Their partnership with Facebook is also getting a facelift with the new collaboration that rolled out on May 19th. Users can now search, browse, and purchase items through Facebook as they would on a company’s main site, and many are seeing an increase in sales since this addition. Combining Facebook’s reach with Shopify’s knowledge is especially beneficial for smaller businesses with a need for a more consistent social presence.
The best part? Shopify is making this free until October 31, 2020. The new system is flexible enough to grow as your business does.
Company Targeting updates from LinkedIn Ads
LinkedIn has been the front-runner for B2B sales for a while now. They have enhanced their targeting even more (as if any of us thought that to be possible) and added the ability to target by Company Category and Company Growth Rate.
LinkedIn is utilizing curated lists from reputable companies like Forbes, Fortune, and its own database to create an audience. Forbes’ and Fortune’s lists are made public, making it easy for LinkedIn to compile these resources and benefit their users. While they have limited the sources of the list, it’s expected they’ll continue to add more company list’s to boost reach.
LinkedIn describes this function as the ability to, “Reach members based on the category their company falls into. Company categories are defined based on publications and industry lists that group companies into specific market segments.” Some options from these lists to highlight are:
- Fortune 100 Fast-Growing Companies (Worldwide)
- Forbes World’s Most Innovative Companies
- LinkedIn News Editors’ Top Companies (they have a list for 11 different countries)
Company Growth Rate
Company Growth Rate is split into five different categories: negative growth rate, 0-3% growth rate, 3-10% growth rate, 10-20% growth rate, and 20%+ growth rate. If you ask LinkedIn how they’re using this data: “Reach members based on the year over year employee growth rate associated with their company. Growth rate for a company is determined by comparing recent total employee count vs one year prior.”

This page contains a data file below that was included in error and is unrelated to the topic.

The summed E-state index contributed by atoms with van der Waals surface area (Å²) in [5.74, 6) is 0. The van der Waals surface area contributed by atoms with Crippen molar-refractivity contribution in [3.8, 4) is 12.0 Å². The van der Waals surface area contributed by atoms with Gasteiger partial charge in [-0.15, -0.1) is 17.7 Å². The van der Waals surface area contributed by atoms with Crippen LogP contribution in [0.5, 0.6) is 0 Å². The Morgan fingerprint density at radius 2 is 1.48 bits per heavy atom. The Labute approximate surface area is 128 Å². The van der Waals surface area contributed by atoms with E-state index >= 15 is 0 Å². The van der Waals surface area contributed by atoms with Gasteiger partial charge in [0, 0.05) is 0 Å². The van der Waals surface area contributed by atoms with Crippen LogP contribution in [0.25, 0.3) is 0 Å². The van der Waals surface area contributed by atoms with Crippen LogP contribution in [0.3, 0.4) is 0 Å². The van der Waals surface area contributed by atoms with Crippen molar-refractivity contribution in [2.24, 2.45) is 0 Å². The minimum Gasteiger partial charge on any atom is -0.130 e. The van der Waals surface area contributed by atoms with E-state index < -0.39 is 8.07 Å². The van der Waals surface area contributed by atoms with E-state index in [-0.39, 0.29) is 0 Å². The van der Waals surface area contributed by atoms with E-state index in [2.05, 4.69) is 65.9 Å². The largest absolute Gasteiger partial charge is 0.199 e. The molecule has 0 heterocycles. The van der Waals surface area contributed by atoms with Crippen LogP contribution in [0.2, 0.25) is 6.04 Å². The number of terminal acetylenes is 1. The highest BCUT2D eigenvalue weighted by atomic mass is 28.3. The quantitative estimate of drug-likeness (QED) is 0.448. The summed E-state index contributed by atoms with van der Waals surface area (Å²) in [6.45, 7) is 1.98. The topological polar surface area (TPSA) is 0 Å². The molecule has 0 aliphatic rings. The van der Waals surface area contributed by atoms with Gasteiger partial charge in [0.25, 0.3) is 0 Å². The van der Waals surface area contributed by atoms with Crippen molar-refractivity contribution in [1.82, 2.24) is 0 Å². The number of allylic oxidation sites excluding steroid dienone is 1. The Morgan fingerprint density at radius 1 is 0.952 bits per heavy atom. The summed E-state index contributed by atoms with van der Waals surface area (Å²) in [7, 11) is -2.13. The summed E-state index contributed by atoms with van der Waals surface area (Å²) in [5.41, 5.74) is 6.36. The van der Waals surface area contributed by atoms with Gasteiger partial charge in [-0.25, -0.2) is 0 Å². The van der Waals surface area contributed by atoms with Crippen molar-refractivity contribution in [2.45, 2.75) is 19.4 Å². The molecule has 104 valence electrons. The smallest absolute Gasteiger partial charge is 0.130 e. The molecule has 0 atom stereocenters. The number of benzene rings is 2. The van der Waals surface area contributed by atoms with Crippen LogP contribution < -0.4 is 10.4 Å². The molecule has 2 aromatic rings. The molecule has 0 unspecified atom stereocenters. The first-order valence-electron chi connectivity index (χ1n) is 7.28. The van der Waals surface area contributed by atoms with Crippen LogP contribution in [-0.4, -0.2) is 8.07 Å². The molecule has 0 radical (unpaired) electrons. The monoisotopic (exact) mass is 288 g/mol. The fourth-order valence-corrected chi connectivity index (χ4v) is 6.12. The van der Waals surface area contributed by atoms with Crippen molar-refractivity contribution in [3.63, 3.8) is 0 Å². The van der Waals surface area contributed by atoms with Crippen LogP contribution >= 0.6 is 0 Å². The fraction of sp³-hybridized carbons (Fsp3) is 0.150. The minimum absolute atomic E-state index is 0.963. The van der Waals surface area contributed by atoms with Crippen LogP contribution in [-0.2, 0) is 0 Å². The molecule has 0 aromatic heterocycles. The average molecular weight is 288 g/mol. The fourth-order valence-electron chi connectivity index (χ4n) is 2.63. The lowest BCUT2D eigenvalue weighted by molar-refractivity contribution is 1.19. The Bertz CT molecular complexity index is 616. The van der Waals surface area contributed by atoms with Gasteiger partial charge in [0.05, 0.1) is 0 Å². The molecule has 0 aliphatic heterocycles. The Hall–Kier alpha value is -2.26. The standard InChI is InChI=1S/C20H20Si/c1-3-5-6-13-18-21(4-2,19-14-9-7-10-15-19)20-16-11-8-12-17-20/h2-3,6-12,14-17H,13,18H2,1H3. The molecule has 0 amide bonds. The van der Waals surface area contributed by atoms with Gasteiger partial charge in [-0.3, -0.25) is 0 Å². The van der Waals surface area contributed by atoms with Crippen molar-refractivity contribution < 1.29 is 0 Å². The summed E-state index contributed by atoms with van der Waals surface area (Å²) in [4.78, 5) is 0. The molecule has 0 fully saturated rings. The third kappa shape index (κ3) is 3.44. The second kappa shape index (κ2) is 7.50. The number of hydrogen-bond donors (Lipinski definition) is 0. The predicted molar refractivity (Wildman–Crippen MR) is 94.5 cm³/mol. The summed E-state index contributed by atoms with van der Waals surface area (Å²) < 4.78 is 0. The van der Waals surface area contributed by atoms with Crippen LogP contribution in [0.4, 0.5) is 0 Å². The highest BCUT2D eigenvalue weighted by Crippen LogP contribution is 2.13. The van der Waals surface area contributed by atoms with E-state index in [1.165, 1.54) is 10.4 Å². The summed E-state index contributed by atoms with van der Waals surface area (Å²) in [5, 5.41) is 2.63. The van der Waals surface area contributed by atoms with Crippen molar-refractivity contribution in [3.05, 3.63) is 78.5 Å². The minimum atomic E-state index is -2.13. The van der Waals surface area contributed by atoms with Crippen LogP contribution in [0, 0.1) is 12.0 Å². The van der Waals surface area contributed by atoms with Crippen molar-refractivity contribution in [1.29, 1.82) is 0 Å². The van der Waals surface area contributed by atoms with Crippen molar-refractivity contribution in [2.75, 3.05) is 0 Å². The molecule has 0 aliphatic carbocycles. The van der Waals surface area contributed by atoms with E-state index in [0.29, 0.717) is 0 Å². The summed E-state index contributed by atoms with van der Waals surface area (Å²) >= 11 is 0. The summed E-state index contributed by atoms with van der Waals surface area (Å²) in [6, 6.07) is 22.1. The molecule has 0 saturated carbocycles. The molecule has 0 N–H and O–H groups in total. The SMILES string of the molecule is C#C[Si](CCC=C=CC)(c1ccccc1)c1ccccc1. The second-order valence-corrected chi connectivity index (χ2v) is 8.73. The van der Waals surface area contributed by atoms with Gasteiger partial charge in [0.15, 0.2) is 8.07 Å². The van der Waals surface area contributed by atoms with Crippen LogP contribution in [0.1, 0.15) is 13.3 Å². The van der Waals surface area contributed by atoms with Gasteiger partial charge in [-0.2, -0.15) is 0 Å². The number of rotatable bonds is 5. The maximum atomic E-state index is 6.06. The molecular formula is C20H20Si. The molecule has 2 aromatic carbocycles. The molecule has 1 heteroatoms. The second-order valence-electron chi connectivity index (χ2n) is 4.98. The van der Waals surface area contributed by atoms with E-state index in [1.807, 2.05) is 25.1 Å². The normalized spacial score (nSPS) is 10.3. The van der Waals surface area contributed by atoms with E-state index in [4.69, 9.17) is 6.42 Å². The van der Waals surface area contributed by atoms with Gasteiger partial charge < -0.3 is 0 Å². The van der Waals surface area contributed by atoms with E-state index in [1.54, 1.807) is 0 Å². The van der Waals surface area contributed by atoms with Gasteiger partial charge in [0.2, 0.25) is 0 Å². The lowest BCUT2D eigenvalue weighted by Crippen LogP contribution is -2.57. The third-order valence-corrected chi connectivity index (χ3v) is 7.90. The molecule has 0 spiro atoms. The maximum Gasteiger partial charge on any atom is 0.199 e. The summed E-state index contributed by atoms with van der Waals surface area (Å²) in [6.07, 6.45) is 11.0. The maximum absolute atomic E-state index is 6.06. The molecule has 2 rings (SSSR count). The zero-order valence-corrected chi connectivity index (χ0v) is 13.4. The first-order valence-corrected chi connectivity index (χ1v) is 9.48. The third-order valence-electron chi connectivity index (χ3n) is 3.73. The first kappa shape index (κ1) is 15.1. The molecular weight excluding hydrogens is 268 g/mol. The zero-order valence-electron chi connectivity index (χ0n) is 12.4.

Basically, this weeds out inaccuracies of the previous targeting feature based on company size that wasn’t usually correct or updated. The previous company size targeting tool doesn’t allow for companies without a company page to be included. Instead, Company Growth Rate is thought to include all employee profiles that have listed a company as their current employer.
Blue-collar industries can now compete more fairly with white-collar companies because it’s no longer based on the overall number of employees. For instance, if a blue-collar company has 25% of its employees on LinkedIn compared to 90% of a white-collar workforce, LinkedIn solely looks at the 4% growth of new profiles adding that company to their employment section and not just the overall number of listed employees.
It’s important to stay up to date with updates to maintain your place in the digital world. A little research can go a long way, but just be sure to keep an eye on your own data and trends. To learn more about SEO and how to improve your strategy, check out our SEO blog for an introduction to the monster that it is.